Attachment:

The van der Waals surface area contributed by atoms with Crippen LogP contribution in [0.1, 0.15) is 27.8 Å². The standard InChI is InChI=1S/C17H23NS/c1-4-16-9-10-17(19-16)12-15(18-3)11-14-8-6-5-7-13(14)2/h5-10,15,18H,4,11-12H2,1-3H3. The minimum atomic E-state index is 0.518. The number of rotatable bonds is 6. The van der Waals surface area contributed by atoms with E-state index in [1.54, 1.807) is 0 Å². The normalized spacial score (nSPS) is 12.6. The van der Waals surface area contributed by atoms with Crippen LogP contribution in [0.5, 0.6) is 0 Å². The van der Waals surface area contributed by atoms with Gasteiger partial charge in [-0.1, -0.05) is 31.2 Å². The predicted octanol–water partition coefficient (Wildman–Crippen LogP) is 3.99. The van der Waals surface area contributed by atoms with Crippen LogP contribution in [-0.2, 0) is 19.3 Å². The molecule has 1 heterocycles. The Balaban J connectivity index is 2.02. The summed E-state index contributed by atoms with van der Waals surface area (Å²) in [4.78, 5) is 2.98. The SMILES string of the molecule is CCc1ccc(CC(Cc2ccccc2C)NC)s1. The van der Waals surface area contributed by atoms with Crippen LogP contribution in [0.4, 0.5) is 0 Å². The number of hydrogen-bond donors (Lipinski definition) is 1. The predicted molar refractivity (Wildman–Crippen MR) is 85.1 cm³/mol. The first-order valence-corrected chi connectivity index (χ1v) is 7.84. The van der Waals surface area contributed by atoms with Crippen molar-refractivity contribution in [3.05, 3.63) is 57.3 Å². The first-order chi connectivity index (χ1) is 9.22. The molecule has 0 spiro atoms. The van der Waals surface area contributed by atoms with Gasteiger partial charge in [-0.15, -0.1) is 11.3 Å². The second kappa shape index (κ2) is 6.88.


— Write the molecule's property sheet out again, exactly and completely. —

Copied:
The van der Waals surface area contributed by atoms with Crippen LogP contribution in [0.1, 0.15) is 27.8 Å². The standard InChI is InChI=1S/C17H23NS/c1-4-16-9-10-17(19-16)12-15(18-3)11-14-8-6-5-7-13(14)2/h5-10,15,18H,4,11-12H2,1-3H3. The minimum atomic E-state index is 0.518. The number of rotatable bonds is 6. The van der Waals surface area contributed by atoms with E-state index in [1.54, 1.807) is 0 Å². The normalized spacial score (nSPS) is 12.6. The van der Waals surface area contributed by atoms with Crippen LogP contribution in [0.5, 0.6) is 0 Å². The van der Waals surface area contributed by atoms with Gasteiger partial charge in [-0.1, -0.05) is 31.2 Å². The predicted octanol–water partition coefficient (Wildman–Crippen LogP) is 3.99. The van der Waals surface area contributed by atoms with Crippen LogP contribution in [-0.2, 0) is 19.3 Å². The molecule has 1 heterocycles. The Balaban J connectivity index is 2.02. The summed E-state index contributed by atoms with van der Waals surface area (Å²) in [4.78, 5) is 2.98. The SMILES string of the molecule is CCc1ccc(CC(Cc2ccccc2C)NC)s1. The van der Waals surface area contributed by atoms with Crippen LogP contribution in [0.4, 0.5) is 0 Å². The number of hydrogen-bond donors (Lipinski definition) is 1. The predicted molar refractivity (Wildman–Crippen MR) is 85.1 cm³/mol. The first-order valence-corrected chi connectivity index (χ1v) is 7.84. The van der Waals surface area contributed by atoms with Crippen molar-refractivity contribution in [3.05, 3.63) is 57.3 Å². The first-order chi connectivity index (χ1) is 9.22. The molecule has 0 spiro atoms. The van der Waals surface area contributed by atoms with Gasteiger partial charge in [-0.15, -0.1) is 11.3 Å². The second kappa shape index (κ2) is 6.88.